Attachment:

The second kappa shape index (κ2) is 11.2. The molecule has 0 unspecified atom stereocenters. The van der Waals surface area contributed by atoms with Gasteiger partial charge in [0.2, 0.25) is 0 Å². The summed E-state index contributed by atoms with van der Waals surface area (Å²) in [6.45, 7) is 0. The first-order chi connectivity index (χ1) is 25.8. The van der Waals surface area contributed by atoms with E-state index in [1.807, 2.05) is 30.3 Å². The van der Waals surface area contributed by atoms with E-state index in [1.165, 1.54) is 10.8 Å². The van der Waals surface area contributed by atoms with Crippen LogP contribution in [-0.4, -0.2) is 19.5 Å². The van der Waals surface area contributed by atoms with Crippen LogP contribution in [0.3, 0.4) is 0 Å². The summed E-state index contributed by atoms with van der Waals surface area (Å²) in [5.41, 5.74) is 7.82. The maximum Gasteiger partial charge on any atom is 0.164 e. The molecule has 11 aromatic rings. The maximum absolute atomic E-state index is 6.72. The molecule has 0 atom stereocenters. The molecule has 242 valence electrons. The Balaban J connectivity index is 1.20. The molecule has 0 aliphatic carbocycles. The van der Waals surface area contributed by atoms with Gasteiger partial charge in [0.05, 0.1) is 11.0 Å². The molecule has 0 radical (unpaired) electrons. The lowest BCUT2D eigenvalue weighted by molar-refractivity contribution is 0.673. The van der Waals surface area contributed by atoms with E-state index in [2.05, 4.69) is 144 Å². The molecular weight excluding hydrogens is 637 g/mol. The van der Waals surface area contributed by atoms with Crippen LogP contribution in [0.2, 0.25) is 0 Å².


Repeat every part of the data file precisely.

The second kappa shape index (κ2) is 11.2. The molecule has 0 unspecified atom stereocenters. The van der Waals surface area contributed by atoms with Gasteiger partial charge in [0.2, 0.25) is 0 Å². The summed E-state index contributed by atoms with van der Waals surface area (Å²) in [6.45, 7) is 0. The first-order chi connectivity index (χ1) is 25.8. The van der Waals surface area contributed by atoms with E-state index in [1.807, 2.05) is 30.3 Å². The van der Waals surface area contributed by atoms with E-state index in [1.165, 1.54) is 10.8 Å². The van der Waals surface area contributed by atoms with Crippen LogP contribution in [-0.4, -0.2) is 19.5 Å². The van der Waals surface area contributed by atoms with Crippen LogP contribution in [0.3, 0.4) is 0 Å². The summed E-state index contributed by atoms with van der Waals surface area (Å²) in [5.41, 5.74) is 7.82. The maximum Gasteiger partial charge on any atom is 0.164 e. The molecule has 11 aromatic rings. The maximum absolute atomic E-state index is 6.72. The molecule has 0 atom stereocenters. The molecule has 242 valence electrons. The Balaban J connectivity index is 1.20. The molecule has 0 aliphatic carbocycles. The van der Waals surface area contributed by atoms with Gasteiger partial charge in [0.05, 0.1) is 11.0 Å². The molecule has 0 radical (unpaired) electrons. The lowest BCUT2D eigenvalue weighted by molar-refractivity contribution is 0.673. The van der Waals surface area contributed by atoms with E-state index in [2.05, 4.69) is 144 Å². The molecular weight excluding hydrogens is 637 g/mol. The van der Waals surface area contributed by atoms with Crippen LogP contribution in [0.2, 0.25) is 0 Å².